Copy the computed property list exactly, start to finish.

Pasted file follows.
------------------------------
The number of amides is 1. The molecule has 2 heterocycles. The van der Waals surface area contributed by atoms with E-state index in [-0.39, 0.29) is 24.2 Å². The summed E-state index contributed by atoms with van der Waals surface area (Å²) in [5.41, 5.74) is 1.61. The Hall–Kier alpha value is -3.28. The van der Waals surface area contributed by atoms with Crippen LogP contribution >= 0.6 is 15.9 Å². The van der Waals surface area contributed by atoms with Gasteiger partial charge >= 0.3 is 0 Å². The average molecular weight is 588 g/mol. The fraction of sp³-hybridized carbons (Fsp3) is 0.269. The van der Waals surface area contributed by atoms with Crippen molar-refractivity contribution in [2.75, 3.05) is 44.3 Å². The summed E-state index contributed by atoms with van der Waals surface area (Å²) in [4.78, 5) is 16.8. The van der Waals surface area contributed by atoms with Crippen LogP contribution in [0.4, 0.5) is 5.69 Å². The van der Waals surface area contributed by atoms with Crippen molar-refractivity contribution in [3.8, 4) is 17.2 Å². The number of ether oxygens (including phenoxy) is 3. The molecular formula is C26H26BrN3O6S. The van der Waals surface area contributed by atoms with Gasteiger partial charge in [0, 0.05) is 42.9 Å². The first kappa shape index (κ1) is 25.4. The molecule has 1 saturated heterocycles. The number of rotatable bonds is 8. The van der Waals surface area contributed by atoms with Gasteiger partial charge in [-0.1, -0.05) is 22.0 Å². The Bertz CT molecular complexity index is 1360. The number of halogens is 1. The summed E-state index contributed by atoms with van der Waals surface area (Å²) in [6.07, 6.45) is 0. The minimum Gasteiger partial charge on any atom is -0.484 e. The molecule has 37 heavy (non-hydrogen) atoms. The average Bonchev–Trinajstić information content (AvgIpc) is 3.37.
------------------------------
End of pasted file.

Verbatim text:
The number of amides is 1. The molecule has 2 heterocycles. The van der Waals surface area contributed by atoms with E-state index in [-0.39, 0.29) is 24.2 Å². The summed E-state index contributed by atoms with van der Waals surface area (Å²) in [5.41, 5.74) is 1.61. The Hall–Kier alpha value is -3.28. The van der Waals surface area contributed by atoms with Crippen LogP contribution >= 0.6 is 15.9 Å². The van der Waals surface area contributed by atoms with Gasteiger partial charge >= 0.3 is 0 Å². The average molecular weight is 588 g/mol. The fraction of sp³-hybridized carbons (Fsp3) is 0.269. The van der Waals surface area contributed by atoms with Crippen molar-refractivity contribution in [2.75, 3.05) is 44.3 Å². The summed E-state index contributed by atoms with van der Waals surface area (Å²) in [4.78, 5) is 16.8. The van der Waals surface area contributed by atoms with Crippen LogP contribution in [0.4, 0.5) is 5.69 Å². The van der Waals surface area contributed by atoms with Crippen molar-refractivity contribution in [3.8, 4) is 17.2 Å². The number of ether oxygens (including phenoxy) is 3. The molecular formula is C26H26BrN3O6S. The van der Waals surface area contributed by atoms with Gasteiger partial charge in [0, 0.05) is 42.9 Å². The first kappa shape index (κ1) is 25.4. The molecule has 1 saturated heterocycles. The number of rotatable bonds is 8. The van der Waals surface area contributed by atoms with Gasteiger partial charge in [-0.1, -0.05) is 22.0 Å². The Bertz CT molecular complexity index is 1360. The number of halogens is 1. The summed E-state index contributed by atoms with van der Waals surface area (Å²) in [6.07, 6.45) is 0. The minimum Gasteiger partial charge on any atom is -0.484 e. The molecule has 37 heavy (non-hydrogen) atoms. The average Bonchev–Trinajstić information content (AvgIpc) is 3.37.